While media titan Oprah Winfrey distributes gifts to rural South African schoolchildren, or rocker Bono lobbies world leaders on behalf of impoverished Africans, and actress Angelina Jolie visits refugees of our motherland's sundry conflicts, I applaud. My fellow Africans might be cynical of television, film, and music celebrities who suddenly seem obsessed with saving third world countries, but not me. I was a fortunate, even spoiled, child in a middle class family of eight. My father was a police commander and my mother was a banker in the largest bank in Central Africa. I got a college education and a taste for rebellion as editor of the Omar Bongo University newspaper Speak Up.''
Many children on the black continent are not so lucky. As millions die from AIDS, the stars cannot but help. And we need help where ever we can get it. So what if the beautiful, twice divorced, drama queen Jolie adopted an Ethiopian daughter?
Jolie has been a positive force as a United Nations High Commissioner for Refugees
Goodwill Ambassador traveling to Sierra Leone, Tanzania and a host of other African nationsÃ¢Â¦Â¥uro;devoting her time and energy.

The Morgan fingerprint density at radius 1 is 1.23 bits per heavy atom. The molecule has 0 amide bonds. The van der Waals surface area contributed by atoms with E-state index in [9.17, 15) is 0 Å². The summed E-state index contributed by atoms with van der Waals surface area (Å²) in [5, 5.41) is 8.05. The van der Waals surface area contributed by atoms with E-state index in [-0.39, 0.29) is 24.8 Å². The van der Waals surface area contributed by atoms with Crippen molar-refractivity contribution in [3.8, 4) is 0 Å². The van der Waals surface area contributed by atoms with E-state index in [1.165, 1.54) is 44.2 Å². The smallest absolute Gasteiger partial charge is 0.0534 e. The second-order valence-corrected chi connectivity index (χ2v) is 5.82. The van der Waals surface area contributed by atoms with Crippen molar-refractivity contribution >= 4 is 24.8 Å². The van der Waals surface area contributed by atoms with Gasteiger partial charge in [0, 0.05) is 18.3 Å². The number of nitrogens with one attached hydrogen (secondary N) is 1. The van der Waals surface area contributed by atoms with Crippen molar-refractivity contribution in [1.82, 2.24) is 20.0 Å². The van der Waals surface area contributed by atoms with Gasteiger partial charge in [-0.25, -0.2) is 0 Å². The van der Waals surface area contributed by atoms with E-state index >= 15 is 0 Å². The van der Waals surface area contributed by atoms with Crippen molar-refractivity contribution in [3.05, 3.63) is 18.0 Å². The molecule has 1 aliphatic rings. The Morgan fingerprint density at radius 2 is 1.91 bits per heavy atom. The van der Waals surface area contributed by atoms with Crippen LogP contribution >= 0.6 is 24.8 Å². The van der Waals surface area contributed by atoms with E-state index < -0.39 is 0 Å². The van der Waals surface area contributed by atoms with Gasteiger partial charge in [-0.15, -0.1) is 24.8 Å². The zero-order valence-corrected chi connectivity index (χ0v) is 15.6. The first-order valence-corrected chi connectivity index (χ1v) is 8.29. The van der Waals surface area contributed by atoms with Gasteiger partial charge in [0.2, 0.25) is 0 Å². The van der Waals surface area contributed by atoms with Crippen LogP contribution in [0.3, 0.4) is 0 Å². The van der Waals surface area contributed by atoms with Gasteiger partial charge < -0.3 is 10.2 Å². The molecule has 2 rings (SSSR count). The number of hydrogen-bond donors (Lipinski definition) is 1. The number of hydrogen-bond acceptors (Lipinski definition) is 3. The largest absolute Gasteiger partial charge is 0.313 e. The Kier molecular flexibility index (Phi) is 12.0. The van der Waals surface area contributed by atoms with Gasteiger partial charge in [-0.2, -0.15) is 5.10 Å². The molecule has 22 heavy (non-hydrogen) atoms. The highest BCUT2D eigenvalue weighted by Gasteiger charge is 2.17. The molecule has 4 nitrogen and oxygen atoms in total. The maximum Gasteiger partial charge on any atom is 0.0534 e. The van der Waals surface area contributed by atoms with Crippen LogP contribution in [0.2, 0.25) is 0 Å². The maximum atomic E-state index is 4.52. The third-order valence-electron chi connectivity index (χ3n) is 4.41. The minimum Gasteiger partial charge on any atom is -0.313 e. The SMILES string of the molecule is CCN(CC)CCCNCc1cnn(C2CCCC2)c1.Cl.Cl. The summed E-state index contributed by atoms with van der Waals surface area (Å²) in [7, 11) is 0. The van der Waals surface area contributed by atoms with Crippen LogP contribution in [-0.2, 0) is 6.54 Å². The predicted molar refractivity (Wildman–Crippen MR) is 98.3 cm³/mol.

Rock star Bono was so involved with African causes he had to apologize to his band members for focusing on global politics more than pop culture. Perhaps one could say he is full of himself. Yet his work towards erasing the debt owed by developing nations to industrialized countries led to a Nobel Peace Prize nomination. The U2 star also spent six weeks working at an Ethiopian orphanage showing generosity to the world.
Oprah Winfrey was ridiculed because she wanted to know about her African heritage and got a DNA test to find out if she was Zulu. But I respect Oprah for supporting education and giving hope to South African kids with HIV. Her foundation will contribute 0 million to build the Oprah Leadership Academy
for girls in Guateng Province, South Africa with the goal of making the best school in the world where decision makers and leaders will be trained.
My brother Stephane Mikala, Deputy Director of Amnesty International's Africa Program, believes that celebrity philanthropy is vital and successful because of the media coverage and fanfare that bring much needed attention to Africa's plight. Note Angelina Jolie's interview with CNN's Anderson Cooper on June 20th's World Refugee Day. As people tuned in to hear about Brad and baby Shiloh, she educated them about the fifteen million people around the world who have fled their homes due to war, famine and poverty.
It is said that to whom much is given much is expected; however, many blessed with fame, riches, and resources choose not to give. Oprah, Bono, and Jolie are exceptions. My beautiful continent still struggles with famine, poverty, debt and AIDS. Many of us fight to make a difference and with our new star power backing, I have newfound hope for our land.
Photo Credit: Ã‚Â© Edward Parsons/IRIN